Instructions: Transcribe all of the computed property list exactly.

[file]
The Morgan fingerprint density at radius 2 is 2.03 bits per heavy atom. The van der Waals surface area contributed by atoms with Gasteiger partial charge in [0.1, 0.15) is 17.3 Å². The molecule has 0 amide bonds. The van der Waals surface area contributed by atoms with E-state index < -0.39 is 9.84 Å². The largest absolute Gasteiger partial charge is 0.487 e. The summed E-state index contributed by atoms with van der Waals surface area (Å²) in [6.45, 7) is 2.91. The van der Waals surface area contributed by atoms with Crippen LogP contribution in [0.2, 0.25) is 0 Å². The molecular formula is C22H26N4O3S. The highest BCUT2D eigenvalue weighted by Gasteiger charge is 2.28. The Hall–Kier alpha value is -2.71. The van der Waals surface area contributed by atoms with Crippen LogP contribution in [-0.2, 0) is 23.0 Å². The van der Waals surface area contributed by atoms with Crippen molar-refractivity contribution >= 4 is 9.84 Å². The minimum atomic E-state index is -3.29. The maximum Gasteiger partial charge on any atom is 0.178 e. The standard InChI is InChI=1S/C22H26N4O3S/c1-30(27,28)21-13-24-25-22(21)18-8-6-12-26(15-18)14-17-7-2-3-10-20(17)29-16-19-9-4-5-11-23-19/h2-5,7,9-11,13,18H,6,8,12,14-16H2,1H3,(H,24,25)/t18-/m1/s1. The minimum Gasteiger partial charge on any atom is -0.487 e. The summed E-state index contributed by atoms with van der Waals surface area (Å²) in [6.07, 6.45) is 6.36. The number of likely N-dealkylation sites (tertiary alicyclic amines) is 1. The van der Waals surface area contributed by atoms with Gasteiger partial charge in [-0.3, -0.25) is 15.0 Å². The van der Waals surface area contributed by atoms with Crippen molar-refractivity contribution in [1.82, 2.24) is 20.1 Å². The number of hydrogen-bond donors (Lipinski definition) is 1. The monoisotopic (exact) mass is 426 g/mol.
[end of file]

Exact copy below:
The Morgan fingerprint density at radius 2 is 2.03 bits per heavy atom. The van der Waals surface area contributed by atoms with Gasteiger partial charge in [0.1, 0.15) is 17.3 Å². The molecule has 0 amide bonds. The van der Waals surface area contributed by atoms with E-state index < -0.39 is 9.84 Å². The largest absolute Gasteiger partial charge is 0.487 e. The summed E-state index contributed by atoms with van der Waals surface area (Å²) in [6.45, 7) is 2.91. The van der Waals surface area contributed by atoms with Crippen LogP contribution in [0.2, 0.25) is 0 Å². The molecular formula is C22H26N4O3S. The highest BCUT2D eigenvalue weighted by Gasteiger charge is 2.28. The Hall–Kier alpha value is -2.71. The van der Waals surface area contributed by atoms with Crippen LogP contribution in [-0.2, 0) is 23.0 Å². The van der Waals surface area contributed by atoms with Crippen molar-refractivity contribution >= 4 is 9.84 Å². The minimum atomic E-state index is -3.29. The maximum Gasteiger partial charge on any atom is 0.178 e. The standard InChI is InChI=1S/C22H26N4O3S/c1-30(27,28)21-13-24-25-22(21)18-8-6-12-26(15-18)14-17-7-2-3-10-20(17)29-16-19-9-4-5-11-23-19/h2-5,7,9-11,13,18H,6,8,12,14-16H2,1H3,(H,24,25)/t18-/m1/s1. The minimum Gasteiger partial charge on any atom is -0.487 e. The summed E-state index contributed by atoms with van der Waals surface area (Å²) in [6.07, 6.45) is 6.36. The number of likely N-dealkylation sites (tertiary alicyclic amines) is 1. The van der Waals surface area contributed by atoms with Gasteiger partial charge in [-0.3, -0.25) is 15.0 Å². The van der Waals surface area contributed by atoms with Crippen molar-refractivity contribution in [1.82, 2.24) is 20.1 Å². The number of hydrogen-bond donors (Lipinski definition) is 1. The monoisotopic (exact) mass is 426 g/mol.